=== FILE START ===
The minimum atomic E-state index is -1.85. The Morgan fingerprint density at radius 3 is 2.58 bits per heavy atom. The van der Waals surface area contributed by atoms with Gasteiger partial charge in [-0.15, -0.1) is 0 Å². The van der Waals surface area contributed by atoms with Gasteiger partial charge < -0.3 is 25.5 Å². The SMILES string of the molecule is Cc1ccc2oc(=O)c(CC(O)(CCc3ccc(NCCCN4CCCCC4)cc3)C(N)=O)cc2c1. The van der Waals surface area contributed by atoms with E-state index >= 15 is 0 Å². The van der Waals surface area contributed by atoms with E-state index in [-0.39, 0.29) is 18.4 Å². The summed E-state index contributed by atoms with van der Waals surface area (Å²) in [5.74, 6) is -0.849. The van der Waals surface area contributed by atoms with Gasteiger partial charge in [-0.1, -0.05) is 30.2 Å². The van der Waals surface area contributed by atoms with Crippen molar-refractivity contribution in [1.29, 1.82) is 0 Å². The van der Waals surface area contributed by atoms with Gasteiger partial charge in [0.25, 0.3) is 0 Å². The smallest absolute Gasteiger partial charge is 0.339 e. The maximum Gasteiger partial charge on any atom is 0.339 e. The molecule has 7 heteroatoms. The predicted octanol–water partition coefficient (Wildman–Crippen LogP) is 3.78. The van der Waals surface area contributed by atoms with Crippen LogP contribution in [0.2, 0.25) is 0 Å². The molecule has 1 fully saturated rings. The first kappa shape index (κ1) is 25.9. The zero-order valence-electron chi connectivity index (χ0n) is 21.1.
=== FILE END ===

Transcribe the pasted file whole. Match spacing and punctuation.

The minimum atomic E-state index is -1.85. The Morgan fingerprint density at radius 3 is 2.58 bits per heavy atom. The van der Waals surface area contributed by atoms with Gasteiger partial charge in [-0.15, -0.1) is 0 Å². The van der Waals surface area contributed by atoms with Gasteiger partial charge < -0.3 is 25.5 Å². The SMILES string of the molecule is Cc1ccc2oc(=O)c(CC(O)(CCc3ccc(NCCCN4CCCCC4)cc3)C(N)=O)cc2c1. The van der Waals surface area contributed by atoms with E-state index >= 15 is 0 Å². The van der Waals surface area contributed by atoms with E-state index in [-0.39, 0.29) is 18.4 Å². The summed E-state index contributed by atoms with van der Waals surface area (Å²) in [5.74, 6) is -0.849. The van der Waals surface area contributed by atoms with Gasteiger partial charge in [-0.1, -0.05) is 30.2 Å². The van der Waals surface area contributed by atoms with Crippen molar-refractivity contribution in [1.29, 1.82) is 0 Å². The van der Waals surface area contributed by atoms with Gasteiger partial charge in [0.25, 0.3) is 0 Å². The smallest absolute Gasteiger partial charge is 0.339 e. The maximum Gasteiger partial charge on any atom is 0.339 e. The molecule has 7 heteroatoms. The predicted octanol–water partition coefficient (Wildman–Crippen LogP) is 3.78. The van der Waals surface area contributed by atoms with Crippen LogP contribution in [0.2, 0.25) is 0 Å². The molecule has 1 fully saturated rings. The first kappa shape index (κ1) is 25.9. The zero-order valence-electron chi connectivity index (χ0n) is 21.1.